Coronavirus: Is it safe to go on a UK holiday and how can I travel?
Day trips are now permitted within England, and there is plenty of speculation about when overnight stays might be permitted once again.
Travelling around Britain, though, remains complicated and largely against the rules– especially for people without cars.
This is what we know, what we think we know, and what we predict.
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When can I go on holiday in the UK?
If your definition of a holiday is staying overnight somewhere other than your principle home, no.
The government says: “Leaving your home – the place you live – to stay at another home for a holiday or other purpose is not allowed.
“This includes visiting second homes.”
But I’ve been locked down in my second home. Can I go back to my main residence now?
Technically, no. The government says the only circumstances when this is permissible is if a student is moving permanently to live back at their family home.
Can I go camping or sleep in a caravan?
No, that would count as “another home” and is not permitted. The Caravan Club says: “We are planning on the assumption that we will be able to introduce a phased reopening of our sites network during July.”
Nor is wild camping permitted.
So what can I do to reacquaint myself with travel?
If you are in England, you can take a day trip to the great outdoors. “You can travel to outdoor open space irrespective of distance,” says the government.
But you cannot stray across the borders of Wales or Scotland; those nations, as well as Northern Ireland, are maintaining their “stay at home” message. So much of the following information at present applies only in England.
How can I travel for fun?
Walking, cycling or travelling in your own car. Although inter-city trains are being ramped up to a near-normal service, social distancing measures on board trains have reduced capacity sharply: by 75 per cent according to Avanti West Coast, 80 per cent by LNER’s reckoning and 90 per cent in the transport secretary’s books.
So there is no room for day-trippers or tourists. The only people who can use trains are those who cannot work from home and must travel to work, and those who must make an essential journeys.
Avanti West Coast says: "It’s vital that you only use our trains if you have an essential journey with no alternative travel options." Anyone who does need to use a long-distance train should make a reservation.
Travelling for fun does not count.
Since travelling by bike or car is far more dangerous than by train, reducing risk of contracting coronavirus has the unintended consequence of increasing the likelihood of harm in an accident.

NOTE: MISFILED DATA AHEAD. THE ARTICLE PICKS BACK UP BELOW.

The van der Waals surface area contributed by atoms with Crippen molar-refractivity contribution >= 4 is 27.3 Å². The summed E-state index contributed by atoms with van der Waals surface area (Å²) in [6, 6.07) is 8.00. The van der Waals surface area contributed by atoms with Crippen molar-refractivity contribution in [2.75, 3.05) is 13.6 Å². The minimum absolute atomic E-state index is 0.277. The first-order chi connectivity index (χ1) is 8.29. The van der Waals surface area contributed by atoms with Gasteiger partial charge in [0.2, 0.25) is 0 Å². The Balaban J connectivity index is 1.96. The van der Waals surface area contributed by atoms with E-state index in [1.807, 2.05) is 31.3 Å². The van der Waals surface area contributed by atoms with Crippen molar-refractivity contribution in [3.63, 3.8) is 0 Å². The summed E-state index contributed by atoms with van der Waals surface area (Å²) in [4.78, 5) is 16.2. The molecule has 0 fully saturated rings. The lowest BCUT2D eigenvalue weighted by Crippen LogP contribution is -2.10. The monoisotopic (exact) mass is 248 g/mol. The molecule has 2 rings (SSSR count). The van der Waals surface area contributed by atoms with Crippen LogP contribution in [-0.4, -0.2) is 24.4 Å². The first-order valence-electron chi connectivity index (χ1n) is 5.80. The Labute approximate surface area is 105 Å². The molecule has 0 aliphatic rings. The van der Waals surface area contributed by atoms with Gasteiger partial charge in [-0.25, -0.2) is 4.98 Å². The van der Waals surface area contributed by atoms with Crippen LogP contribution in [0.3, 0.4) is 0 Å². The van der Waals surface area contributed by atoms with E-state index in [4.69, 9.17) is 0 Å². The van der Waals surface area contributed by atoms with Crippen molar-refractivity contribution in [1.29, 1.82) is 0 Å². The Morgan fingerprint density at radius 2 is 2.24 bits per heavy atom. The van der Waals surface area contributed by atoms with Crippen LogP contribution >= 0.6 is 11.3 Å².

National Express says: "A restricted timetable is currently scheduled to resume from Wednesday 1 July 2020." The long-distance coach firm plans a skeleton network serving key destinations from central London and Heathrow airport, with a few cross-country services including Liverpool to Leeds and Bristol to Nottingham.
Megabus is running some services in Scotland, which under Scottish government rules cannot be used for leisure travel: "You must stay at home, do not travel unless for food, health and essential work."
What about carsharing or hitchhiking?
The government says: “If you have to travel with people outside your household group, try to share the transport with the same people each time and keep to small groups of people at any one time.”
Hitchhiking is not technically banned but a Twitter poll revealed that four out of five respondents believed thumbing a ride was irresponsible – and only 15 per cent of drivers did not condemn it.
When will we be allowed on holiday in the UK?
All the signs are that England will be first to open up. Center Parcs currently plans to reopen its villages in England, including Woburn Forest in Bedfordshire, on 12 June. Many businesses are working towards early July. But some parts of the country – particularly islands – could be slower.
Wales, Scotland and Northern Ireland are working at a different pace, and may well institute – as with England – domestic tourism first.
What happens if I decide to break the rules?
“If the police believe that you have broken the law – or if you refuse to follow their instructions enforcing the law – a police officer may issue you with a fixed penalty notice of £100 (reduced to £50 if paid within 14 days),” says the government. And if you are a repeat offender, the penalty increases exponentially.
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